What does connect the stories beyond the complexities of family is food. Jim Broadbent's Andy is a chef for a catering company and purchases a lowdown food truck with hopes of quitting the job he hates. Alison Steadman's Wendy is a people-pleasing children's dance instructor who helps out inept family friend Aubrey (Timothy Spall) with the opening of his restaurant. One of their two twin daughters, Nicola (Jane Horrocks), struggles with bulimia to the point where she can only get sexually aroused by having chocolate spread over her torso as some sort of self-hating eroticism. Food is, of course, a vital part of family life. Sitting around a dinner table is where so much laughter and squabbling between family members occurs. Not only is that what brings them together in their own home, but it is what connects them as a unit as we see their separate storylines.

"Life Is Sweet" takes a different tact when it comes to Mike Leigh drama in that it is bathed in optimism. So many of his movies can turn bleak, but "Life Is Sweet" is about people looking out for each other and wanting them to be happy. Even if the person tries to shove away their support system, the agitated, struggling Nicola being the prime example, a shoulder to rest your head or a hand to hold is always within reach. That person may be Nicola's even-keeled, fairly unexpressive twin Natalie (Claire Skinner), but she is present and willing to hash out problems. It is a wonderful call to reach out to the people you care about and make sure they are okay.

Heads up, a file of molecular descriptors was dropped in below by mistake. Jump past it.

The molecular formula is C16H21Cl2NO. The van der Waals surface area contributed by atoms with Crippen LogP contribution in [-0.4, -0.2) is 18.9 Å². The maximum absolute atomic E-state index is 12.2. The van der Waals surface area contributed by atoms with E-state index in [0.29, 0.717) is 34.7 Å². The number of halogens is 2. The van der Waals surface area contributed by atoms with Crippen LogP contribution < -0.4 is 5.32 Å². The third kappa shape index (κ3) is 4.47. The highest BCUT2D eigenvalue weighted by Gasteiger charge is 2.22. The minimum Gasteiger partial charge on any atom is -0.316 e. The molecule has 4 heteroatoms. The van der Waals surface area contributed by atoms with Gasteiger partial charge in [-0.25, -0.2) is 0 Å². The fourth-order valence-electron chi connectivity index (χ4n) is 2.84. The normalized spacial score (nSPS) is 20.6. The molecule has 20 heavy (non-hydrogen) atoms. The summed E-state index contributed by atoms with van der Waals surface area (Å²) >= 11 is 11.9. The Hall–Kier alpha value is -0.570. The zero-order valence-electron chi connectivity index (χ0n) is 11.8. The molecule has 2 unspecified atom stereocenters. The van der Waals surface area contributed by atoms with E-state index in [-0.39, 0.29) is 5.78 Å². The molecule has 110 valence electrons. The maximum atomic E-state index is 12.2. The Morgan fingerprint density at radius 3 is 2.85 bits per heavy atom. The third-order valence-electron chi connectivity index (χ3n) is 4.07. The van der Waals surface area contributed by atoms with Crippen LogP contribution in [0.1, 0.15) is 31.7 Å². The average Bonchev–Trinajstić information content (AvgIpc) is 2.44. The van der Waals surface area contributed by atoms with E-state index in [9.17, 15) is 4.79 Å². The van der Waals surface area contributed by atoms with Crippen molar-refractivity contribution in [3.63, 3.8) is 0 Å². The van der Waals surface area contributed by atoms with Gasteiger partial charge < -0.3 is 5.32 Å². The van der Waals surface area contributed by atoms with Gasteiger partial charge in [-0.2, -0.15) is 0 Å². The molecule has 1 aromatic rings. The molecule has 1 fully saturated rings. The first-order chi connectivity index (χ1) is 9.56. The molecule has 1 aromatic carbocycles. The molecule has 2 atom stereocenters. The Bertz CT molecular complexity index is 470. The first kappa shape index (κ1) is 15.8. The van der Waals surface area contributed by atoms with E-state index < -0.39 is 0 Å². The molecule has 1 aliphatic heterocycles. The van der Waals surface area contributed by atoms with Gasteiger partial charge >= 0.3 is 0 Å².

3. Happy-Go-Lucky (2008)